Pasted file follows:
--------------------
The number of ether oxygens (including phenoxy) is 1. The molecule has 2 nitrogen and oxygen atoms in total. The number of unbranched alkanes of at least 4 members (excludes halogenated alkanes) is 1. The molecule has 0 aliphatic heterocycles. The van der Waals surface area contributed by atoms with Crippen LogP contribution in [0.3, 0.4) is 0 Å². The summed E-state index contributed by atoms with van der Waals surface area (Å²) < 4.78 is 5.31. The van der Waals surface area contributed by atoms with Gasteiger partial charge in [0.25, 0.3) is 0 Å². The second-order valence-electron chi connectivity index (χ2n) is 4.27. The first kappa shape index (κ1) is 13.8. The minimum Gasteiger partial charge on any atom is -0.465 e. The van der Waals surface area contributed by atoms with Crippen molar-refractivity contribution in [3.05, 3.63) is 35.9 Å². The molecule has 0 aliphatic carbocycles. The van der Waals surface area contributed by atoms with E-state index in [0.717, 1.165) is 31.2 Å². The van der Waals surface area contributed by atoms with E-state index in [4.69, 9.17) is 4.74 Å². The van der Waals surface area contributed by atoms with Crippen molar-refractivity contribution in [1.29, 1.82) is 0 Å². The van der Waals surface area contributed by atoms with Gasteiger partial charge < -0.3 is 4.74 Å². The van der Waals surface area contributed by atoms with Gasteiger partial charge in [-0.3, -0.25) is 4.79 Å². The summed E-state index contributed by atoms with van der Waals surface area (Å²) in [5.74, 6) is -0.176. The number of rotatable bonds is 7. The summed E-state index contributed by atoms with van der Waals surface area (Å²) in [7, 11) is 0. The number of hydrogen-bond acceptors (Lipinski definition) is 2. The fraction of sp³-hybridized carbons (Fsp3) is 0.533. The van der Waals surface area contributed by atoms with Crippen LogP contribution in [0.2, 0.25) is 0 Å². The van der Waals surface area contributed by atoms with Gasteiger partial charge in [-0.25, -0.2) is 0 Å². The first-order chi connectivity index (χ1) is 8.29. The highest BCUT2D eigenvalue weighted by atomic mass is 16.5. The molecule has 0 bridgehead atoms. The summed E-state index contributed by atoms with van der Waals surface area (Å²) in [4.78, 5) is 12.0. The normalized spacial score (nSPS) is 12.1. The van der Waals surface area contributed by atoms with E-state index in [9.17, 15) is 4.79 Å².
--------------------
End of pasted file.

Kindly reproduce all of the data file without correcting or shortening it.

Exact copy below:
The number of ether oxygens (including phenoxy) is 1. The molecule has 2 nitrogen and oxygen atoms in total. The number of unbranched alkanes of at least 4 members (excludes halogenated alkanes) is 1. The molecule has 0 aliphatic heterocycles. The van der Waals surface area contributed by atoms with Crippen LogP contribution in [0.3, 0.4) is 0 Å². The summed E-state index contributed by atoms with van der Waals surface area (Å²) < 4.78 is 5.31. The van der Waals surface area contributed by atoms with Gasteiger partial charge in [0.25, 0.3) is 0 Å². The second-order valence-electron chi connectivity index (χ2n) is 4.27. The first kappa shape index (κ1) is 13.8. The minimum Gasteiger partial charge on any atom is -0.465 e. The van der Waals surface area contributed by atoms with Crippen molar-refractivity contribution in [3.05, 3.63) is 35.9 Å². The molecule has 0 aliphatic carbocycles. The van der Waals surface area contributed by atoms with E-state index in [0.717, 1.165) is 31.2 Å². The van der Waals surface area contributed by atoms with E-state index in [4.69, 9.17) is 4.74 Å². The van der Waals surface area contributed by atoms with Crippen molar-refractivity contribution in [1.29, 1.82) is 0 Å². The van der Waals surface area contributed by atoms with Gasteiger partial charge < -0.3 is 4.74 Å². The van der Waals surface area contributed by atoms with Gasteiger partial charge in [-0.3, -0.25) is 4.79 Å². The summed E-state index contributed by atoms with van der Waals surface area (Å²) in [5.74, 6) is -0.176. The number of rotatable bonds is 7. The summed E-state index contributed by atoms with van der Waals surface area (Å²) in [7, 11) is 0. The number of hydrogen-bond acceptors (Lipinski definition) is 2. The fraction of sp³-hybridized carbons (Fsp3) is 0.533. The van der Waals surface area contributed by atoms with Crippen LogP contribution in [0.2, 0.25) is 0 Å². The van der Waals surface area contributed by atoms with Gasteiger partial charge in [-0.25, -0.2) is 0 Å². The first-order chi connectivity index (χ1) is 8.29. The highest BCUT2D eigenvalue weighted by atomic mass is 16.5. The molecule has 0 bridgehead atoms. The summed E-state index contributed by atoms with van der Waals surface area (Å²) in [4.78, 5) is 12.0. The normalized spacial score (nSPS) is 12.1. The van der Waals surface area contributed by atoms with E-state index in [9.17, 15) is 4.79 Å².